UK must protect student property at any cost

Kernel Editorial Board

Students using the Fine Arts Building recently have been singing the blues thanks to two separate break-ins in the last two weeks.

The impact of the break-ins has had a strong negative effect on students who leave their expensive instruments in the building. What was once considered a safe place has no such luxury now.

“I just feel like as a student, I have the right to not have that happen,” arts administration junior Eli Gross said of the break-ins in a Jan. 23 Kernel article.

Gross’ viola was stolen, only to be recovered later by UK Police.

But whether or not UK Police eventually recovered the stolen items is a moot point. No one should have been able sneak into the Fine Arts Building in the first place.

Gross told the Kernel only one door requires key card entry and that it would be easy for someone to find another unlocked door.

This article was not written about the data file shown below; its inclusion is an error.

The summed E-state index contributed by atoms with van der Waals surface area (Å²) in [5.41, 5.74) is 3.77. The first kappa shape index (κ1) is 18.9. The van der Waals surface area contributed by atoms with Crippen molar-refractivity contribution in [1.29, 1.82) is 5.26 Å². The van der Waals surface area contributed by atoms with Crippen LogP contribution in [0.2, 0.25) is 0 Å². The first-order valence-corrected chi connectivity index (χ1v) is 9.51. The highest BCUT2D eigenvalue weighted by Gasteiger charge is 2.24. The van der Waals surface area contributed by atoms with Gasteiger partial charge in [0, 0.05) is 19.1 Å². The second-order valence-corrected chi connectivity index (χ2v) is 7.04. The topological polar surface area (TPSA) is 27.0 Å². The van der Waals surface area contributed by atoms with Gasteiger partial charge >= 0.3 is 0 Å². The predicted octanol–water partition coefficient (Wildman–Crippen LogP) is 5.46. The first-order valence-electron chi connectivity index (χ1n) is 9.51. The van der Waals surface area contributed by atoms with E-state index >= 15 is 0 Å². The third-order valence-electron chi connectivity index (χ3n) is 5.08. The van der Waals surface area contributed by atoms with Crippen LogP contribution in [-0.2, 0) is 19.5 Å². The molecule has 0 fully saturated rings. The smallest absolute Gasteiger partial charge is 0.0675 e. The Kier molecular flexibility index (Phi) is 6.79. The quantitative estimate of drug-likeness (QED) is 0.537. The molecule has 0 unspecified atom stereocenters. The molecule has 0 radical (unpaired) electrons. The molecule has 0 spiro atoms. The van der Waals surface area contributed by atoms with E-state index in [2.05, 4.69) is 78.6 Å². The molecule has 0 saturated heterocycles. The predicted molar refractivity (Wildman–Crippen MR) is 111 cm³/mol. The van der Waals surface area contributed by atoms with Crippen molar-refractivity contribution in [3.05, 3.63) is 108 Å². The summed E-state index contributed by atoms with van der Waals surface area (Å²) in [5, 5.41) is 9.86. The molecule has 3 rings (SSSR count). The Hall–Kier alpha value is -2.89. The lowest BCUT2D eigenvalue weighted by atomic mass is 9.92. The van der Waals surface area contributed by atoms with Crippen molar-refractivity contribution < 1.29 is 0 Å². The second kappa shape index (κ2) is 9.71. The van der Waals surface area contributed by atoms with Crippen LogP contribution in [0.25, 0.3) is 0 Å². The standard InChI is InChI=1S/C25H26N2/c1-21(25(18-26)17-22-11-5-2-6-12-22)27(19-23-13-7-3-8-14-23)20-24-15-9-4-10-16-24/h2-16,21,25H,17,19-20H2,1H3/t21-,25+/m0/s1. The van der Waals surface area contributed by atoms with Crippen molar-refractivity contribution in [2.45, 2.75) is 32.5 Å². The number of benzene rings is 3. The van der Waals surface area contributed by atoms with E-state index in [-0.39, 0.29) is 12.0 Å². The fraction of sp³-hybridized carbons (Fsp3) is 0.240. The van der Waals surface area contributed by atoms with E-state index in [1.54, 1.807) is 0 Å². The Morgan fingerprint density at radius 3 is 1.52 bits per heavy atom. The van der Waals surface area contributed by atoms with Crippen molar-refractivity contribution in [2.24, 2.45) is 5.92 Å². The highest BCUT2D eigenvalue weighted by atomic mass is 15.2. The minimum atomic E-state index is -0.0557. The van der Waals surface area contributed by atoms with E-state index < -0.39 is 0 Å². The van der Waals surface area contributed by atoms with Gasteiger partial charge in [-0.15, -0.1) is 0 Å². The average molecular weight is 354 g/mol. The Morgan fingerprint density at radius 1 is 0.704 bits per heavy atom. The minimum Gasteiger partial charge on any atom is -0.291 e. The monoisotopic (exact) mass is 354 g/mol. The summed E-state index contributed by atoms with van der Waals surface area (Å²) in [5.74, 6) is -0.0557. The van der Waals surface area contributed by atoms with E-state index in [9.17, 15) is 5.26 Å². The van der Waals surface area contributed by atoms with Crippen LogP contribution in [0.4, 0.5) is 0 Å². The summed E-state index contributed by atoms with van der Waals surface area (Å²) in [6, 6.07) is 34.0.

Normally, that problem wouldn’t be a concern before midnight. On a college campus, many students practice, study, etc. in buildings late at night. But when two incidents happen in such a short span of time, a change should be made.

Whether it means putting key card access on interior doors that are used as storage for the expensive items or increasing the patrols and security in and around the building, something should be done.

Students spend a lot of money on instruments, as well as time and effort. Protecting those instruments is the least UK can do to help students who want to fine tune their abilities.

While it’s great that so far no one has been hurt and physical damage has been minimal, UK must make sure the emotional damage doesn’t increase. Do whatever it takes to cut down on break-ins at the Fine Arts Building. Let more UK Police officers visibly patrol in order to alleviate students’ fears.

Campus safety has always been a priority and it needs to remain one. Therefore, it’s time for UK to publicly act to keep the Fine Arts Building safe.

There is really no other choice.